place the property under seal; or (b) remove the
property to a place designated by the
Commission.
“Properties taken or detained under this section
shall be deemed to be in custody of the
Commission, subject only to an order of a
court.”
There is an ongoing probe by the EFCC of Mrs
Alison-Madueke’s involvement in a $115m (N23,
299,705,000billion) 2015 poll bribery scandal.
The anti-graft agency has quizzed Managing
Director of Fidelity Bank Plc, Mr. Nnamdi
Okonkwo and the bank’s Head of Operations,
Martin Izuogbe in connection with the scandal.
Four companies, according to investigation by
the anti-graft agency, allegedly gave the
following amount to the bank for use to bribe
officials of the Independent National Electoral
Commission (INEC). Northern Belt Gas Company
Limited ($60m); Auctus Integrated($17,884,000);
Midwestern Oil and Gas($9.5m); and Leno Laitan
Adesanya ($1.85m).
“The ex-minister sent $25.77million
(approximately $26m) to bring the total amount
to $115million( N23, 299,705,000billion).
Mrs Alison- Madueke has twice in six months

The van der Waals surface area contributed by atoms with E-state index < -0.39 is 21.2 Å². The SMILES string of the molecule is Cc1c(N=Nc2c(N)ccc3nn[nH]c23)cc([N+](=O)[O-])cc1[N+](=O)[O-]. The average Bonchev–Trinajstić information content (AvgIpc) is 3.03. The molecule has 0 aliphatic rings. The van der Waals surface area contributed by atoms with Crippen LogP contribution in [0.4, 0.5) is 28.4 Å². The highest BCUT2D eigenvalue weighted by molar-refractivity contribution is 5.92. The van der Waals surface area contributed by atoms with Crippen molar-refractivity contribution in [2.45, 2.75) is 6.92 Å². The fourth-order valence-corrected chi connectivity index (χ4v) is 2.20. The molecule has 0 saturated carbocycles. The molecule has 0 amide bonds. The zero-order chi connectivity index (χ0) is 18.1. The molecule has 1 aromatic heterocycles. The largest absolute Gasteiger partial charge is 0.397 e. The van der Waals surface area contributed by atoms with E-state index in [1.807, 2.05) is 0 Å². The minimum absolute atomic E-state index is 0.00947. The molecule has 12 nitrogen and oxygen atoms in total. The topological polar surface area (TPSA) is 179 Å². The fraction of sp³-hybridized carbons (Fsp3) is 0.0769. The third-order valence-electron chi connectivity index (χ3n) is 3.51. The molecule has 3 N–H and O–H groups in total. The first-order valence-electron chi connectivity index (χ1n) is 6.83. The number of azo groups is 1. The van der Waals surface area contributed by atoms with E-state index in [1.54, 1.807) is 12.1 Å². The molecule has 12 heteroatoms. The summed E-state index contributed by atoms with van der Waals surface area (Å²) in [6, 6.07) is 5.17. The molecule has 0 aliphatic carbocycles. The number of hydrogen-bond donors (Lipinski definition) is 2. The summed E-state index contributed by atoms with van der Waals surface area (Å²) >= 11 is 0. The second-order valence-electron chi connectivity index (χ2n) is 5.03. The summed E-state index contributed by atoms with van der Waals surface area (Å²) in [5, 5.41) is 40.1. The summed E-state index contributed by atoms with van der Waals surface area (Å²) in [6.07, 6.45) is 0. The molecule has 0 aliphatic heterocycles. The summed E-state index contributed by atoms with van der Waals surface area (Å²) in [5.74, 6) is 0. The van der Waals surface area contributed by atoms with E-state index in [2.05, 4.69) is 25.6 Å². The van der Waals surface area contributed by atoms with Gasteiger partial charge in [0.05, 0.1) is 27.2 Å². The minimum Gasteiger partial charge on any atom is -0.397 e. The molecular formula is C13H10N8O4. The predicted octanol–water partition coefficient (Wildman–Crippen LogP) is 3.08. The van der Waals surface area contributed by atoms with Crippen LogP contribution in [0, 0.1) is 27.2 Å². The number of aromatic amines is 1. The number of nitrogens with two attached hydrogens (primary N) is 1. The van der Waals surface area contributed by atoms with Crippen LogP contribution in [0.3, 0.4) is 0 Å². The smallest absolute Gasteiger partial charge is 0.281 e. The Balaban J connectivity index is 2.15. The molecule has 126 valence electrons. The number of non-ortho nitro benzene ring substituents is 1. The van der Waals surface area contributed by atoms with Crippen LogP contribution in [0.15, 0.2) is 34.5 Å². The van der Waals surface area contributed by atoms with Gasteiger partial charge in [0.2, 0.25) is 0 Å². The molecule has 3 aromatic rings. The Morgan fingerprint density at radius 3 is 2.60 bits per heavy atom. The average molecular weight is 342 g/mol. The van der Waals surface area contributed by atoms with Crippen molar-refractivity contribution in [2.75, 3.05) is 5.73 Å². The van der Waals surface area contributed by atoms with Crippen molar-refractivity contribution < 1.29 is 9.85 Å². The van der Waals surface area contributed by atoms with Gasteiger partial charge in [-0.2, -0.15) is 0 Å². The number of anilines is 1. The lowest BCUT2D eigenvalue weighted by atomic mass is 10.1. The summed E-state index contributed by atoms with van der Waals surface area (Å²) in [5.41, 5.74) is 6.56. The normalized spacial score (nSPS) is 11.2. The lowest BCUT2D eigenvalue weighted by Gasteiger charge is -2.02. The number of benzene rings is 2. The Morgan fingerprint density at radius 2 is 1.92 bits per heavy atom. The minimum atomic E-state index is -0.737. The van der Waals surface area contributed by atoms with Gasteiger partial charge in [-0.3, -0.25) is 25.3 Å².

appeared before a London court to answer
charges regarding the £27,000 money
laundering and bribery allegation made against
her by the NCA..
She will be returning to the court again in
September, after the Westminster Magistrate
court granted the request of the NCA on March
31, 2016 for another six months to enable the
Agency gets more time to tighten its case.
Mrs Madueke will be on bail along with her
mother Mrs Beatrice Agama who is the lead
suspect; son, Ugonna Madeueke, family friend
Ms Melanie Spencer, the wife of a Ghanaian oil
tycoon, Kevin Okyere till when the court
reconvenes in September to decide on a
direction for the case.
It is typical of the NCA drawing its motivation
from the Proceeds of Crime Act to always ask for
more time for its investigations so it can build a
water tight case.
The Proceeds of Crime Act says: “The Proceeds
of Crime Act 2002 (“POCA”) sets out the
legislative scheme for the recovery of criminal
assets with criminal confiscation being the most
commonly used power.
“Confiscation occurs after a conviction has taken
place. Other means of recovering the proceeds
of crime, which do not require a conviction, are
provided for in the Act, namely civil recovery,
cash seizure and taxation powers. The
investigation is now global extending to Nigeria
and Switzerland where billionaire Business man
Kola Aluko was questioned and home raided on
the request of the NCA.
Aluko, who has Swiss nationality and owner of
Atlantic Energy had some oil deals with NNPC
while Madueke was in charge. He is believed to
be a key figure in the money laundering
network.
Atlantic Energy signed a lucrative strategic
alliance in 2011 with NNPC while Madueke was
in charge of Petroleum Ministry giving it rights
to sell oil from four big blocks on behalf of
Nigeria. Before the oil price crashed, Aluko said
the commercial value of the contract was
estimated at $7bn.